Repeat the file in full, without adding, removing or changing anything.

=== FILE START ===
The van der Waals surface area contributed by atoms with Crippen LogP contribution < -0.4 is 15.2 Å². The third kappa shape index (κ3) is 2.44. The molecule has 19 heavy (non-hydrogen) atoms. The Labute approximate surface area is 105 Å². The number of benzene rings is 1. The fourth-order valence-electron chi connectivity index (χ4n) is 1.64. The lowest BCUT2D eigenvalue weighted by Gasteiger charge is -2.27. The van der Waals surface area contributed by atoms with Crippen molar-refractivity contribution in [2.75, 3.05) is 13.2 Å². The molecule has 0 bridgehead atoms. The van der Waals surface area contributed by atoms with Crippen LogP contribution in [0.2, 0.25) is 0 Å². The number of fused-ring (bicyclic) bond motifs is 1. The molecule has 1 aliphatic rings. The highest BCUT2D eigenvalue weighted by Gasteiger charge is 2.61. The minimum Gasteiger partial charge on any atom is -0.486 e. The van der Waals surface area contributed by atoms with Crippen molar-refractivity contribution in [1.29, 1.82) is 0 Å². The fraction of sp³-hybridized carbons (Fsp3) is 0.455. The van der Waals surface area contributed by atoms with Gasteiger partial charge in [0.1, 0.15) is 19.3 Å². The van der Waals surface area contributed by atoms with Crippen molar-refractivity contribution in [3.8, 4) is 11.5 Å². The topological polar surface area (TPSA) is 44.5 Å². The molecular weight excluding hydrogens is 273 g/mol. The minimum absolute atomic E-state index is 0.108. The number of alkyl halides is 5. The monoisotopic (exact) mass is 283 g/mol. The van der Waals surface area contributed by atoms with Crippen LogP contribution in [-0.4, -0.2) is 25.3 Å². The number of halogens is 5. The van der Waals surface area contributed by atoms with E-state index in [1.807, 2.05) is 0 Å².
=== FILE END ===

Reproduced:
The van der Waals surface area contributed by atoms with Crippen LogP contribution < -0.4 is 15.2 Å². The third kappa shape index (κ3) is 2.44. The molecule has 19 heavy (non-hydrogen) atoms. The Labute approximate surface area is 105 Å². The number of benzene rings is 1. The fourth-order valence-electron chi connectivity index (χ4n) is 1.64. The lowest BCUT2D eigenvalue weighted by Gasteiger charge is -2.27. The van der Waals surface area contributed by atoms with Crippen molar-refractivity contribution in [2.75, 3.05) is 13.2 Å². The molecule has 0 bridgehead atoms. The van der Waals surface area contributed by atoms with Crippen LogP contribution in [0.2, 0.25) is 0 Å². The number of fused-ring (bicyclic) bond motifs is 1. The molecule has 1 aliphatic rings. The highest BCUT2D eigenvalue weighted by Gasteiger charge is 2.61. The minimum Gasteiger partial charge on any atom is -0.486 e. The van der Waals surface area contributed by atoms with Crippen molar-refractivity contribution in [1.29, 1.82) is 0 Å². The fraction of sp³-hybridized carbons (Fsp3) is 0.455. The van der Waals surface area contributed by atoms with Gasteiger partial charge in [0.1, 0.15) is 19.3 Å². The van der Waals surface area contributed by atoms with Crippen molar-refractivity contribution in [3.8, 4) is 11.5 Å². The topological polar surface area (TPSA) is 44.5 Å². The molecular weight excluding hydrogens is 273 g/mol. The minimum absolute atomic E-state index is 0.108. The number of alkyl halides is 5. The monoisotopic (exact) mass is 283 g/mol. The van der Waals surface area contributed by atoms with Crippen LogP contribution in [-0.4, -0.2) is 25.3 Å². The number of halogens is 5. The van der Waals surface area contributed by atoms with E-state index in [1.807, 2.05) is 0 Å².